SAN DIEGO, June 8, 2012 (GLOBE NEWSWIRE) -- A new relationship—whether personal, romantic, or professional—is a lot like buying a new car. Driving it off the lot is pure bliss. As you look around, you can scarcely take it all in. Everything smells, sounds, and looks terrific. You coast through weeks or months—maybe even years— of happy driving before you're aware of anything that needs fixing. And like a car, when a relationship breaks down, it's overwhelming; you're left stuck on the side of the road wondering what went wrong.
A trained eye knows when a car is in trouble. From the sound of the idle to the color of the exhaust exiting the tailpipe, there are telltale signs of distress. The same is true of relationships, and you can be your own mechanic. Researchers at the University of Washington discovered four clear indicators of relationship failure (dubbed "The Four Horsemen of the Apocalypse") so profound that they predict the future success of a relationship with 93% accuracy. The researchers in Washington conducted their studies with married couples, and their accuracy rate for predicting divorce has held up for more than 14 years after watching couples interact.
The Four Horseman of the Apocalypse
The Four Horsemen reveal problems for relationships of all types. They represent the counterproductive acts we can easily fall victim to when our emotions get the better of us. Surprisingly, the researchers found that conflict itself is not a problem. Conflict is actually a normal and (ideally) productive part of two people with different needs and interests coming together. The researchers in Washington found that the amount of conflict between two people had no bearing on the success of the relationship. It's how conflict is handled that determines a relationship's success, and the Four Horsemen's presence means conflict is not being dealt with constructively or productively.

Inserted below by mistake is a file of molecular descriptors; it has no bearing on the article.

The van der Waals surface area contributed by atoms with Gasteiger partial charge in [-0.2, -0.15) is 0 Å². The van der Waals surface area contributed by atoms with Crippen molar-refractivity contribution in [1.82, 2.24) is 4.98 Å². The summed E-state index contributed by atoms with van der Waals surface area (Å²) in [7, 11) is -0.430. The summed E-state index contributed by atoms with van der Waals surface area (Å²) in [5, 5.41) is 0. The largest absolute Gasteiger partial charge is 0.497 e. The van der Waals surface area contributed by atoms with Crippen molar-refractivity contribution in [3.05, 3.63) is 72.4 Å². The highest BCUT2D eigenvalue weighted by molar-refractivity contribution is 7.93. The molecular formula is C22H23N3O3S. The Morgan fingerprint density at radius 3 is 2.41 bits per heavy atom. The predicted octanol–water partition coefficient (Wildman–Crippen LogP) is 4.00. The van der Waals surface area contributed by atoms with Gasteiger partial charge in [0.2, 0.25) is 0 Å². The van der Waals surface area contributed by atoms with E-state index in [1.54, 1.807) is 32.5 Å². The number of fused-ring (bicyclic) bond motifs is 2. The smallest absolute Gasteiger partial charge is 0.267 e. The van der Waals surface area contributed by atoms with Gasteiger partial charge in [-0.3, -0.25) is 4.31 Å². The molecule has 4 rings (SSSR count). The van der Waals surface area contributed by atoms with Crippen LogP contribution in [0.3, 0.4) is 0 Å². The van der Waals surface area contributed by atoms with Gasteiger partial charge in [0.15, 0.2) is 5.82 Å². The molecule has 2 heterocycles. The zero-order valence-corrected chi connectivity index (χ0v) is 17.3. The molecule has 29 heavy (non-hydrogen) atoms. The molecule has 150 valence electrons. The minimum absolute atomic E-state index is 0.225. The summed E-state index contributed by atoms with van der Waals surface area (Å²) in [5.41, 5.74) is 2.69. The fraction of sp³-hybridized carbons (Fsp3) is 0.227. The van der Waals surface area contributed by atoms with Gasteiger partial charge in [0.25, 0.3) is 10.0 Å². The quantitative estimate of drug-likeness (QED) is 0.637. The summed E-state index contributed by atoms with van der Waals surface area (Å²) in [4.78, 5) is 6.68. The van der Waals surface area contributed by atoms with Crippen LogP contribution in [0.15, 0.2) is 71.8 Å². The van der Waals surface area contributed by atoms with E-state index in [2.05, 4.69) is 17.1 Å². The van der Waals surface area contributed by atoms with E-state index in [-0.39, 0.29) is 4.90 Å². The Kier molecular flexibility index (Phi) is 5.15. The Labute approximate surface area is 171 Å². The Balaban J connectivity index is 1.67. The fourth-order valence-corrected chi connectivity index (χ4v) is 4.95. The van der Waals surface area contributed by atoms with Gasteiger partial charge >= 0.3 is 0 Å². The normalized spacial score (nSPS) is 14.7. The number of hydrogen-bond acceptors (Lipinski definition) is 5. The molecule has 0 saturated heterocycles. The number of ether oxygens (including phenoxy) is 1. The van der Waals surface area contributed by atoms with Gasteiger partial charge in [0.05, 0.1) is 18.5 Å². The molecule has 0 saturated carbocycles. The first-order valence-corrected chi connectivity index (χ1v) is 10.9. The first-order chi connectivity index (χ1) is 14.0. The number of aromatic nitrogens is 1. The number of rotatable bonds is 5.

Criticism - Not to be confused with delivering feedback or otherwise seeking improvement or change in another person. Criticism becomes, well, criticism when it isn't constructive ("This report is terrible."). Criticism, in its most troubling form, focuses on the individual's personality, character, or interests rather than the specific action or behavior you'd like to see changed ("You are terrible at writing. You're so disorganized and tangential."). It's one thing to criticize without being constructive; it's another to go after someone for something they are unable to change.
If you find yourself criticizing when you planned on being constructive, it's best if you don't deliver your feedback and commentary unless you've planned ahead. You'll need to think through what you're going to say and stick to your script in order to remain constructive and avoid criticism. It's also best if you focus your feedback on a single specific behavior, as your reactions to multiple behaviors at once can easily be perceived as criticism. If you find that you cannot deliver feedback without generalizing to the other person's personality, you're better off saying nothing at all.
Contempt - Any open sign of disrespect toward another. Contempt often involves comments that aim to take the other person down a notch, as well as direct insults. Contempt is also seen in indirect and veiled forms, such as rolling of the eyes and couching insults within "humor."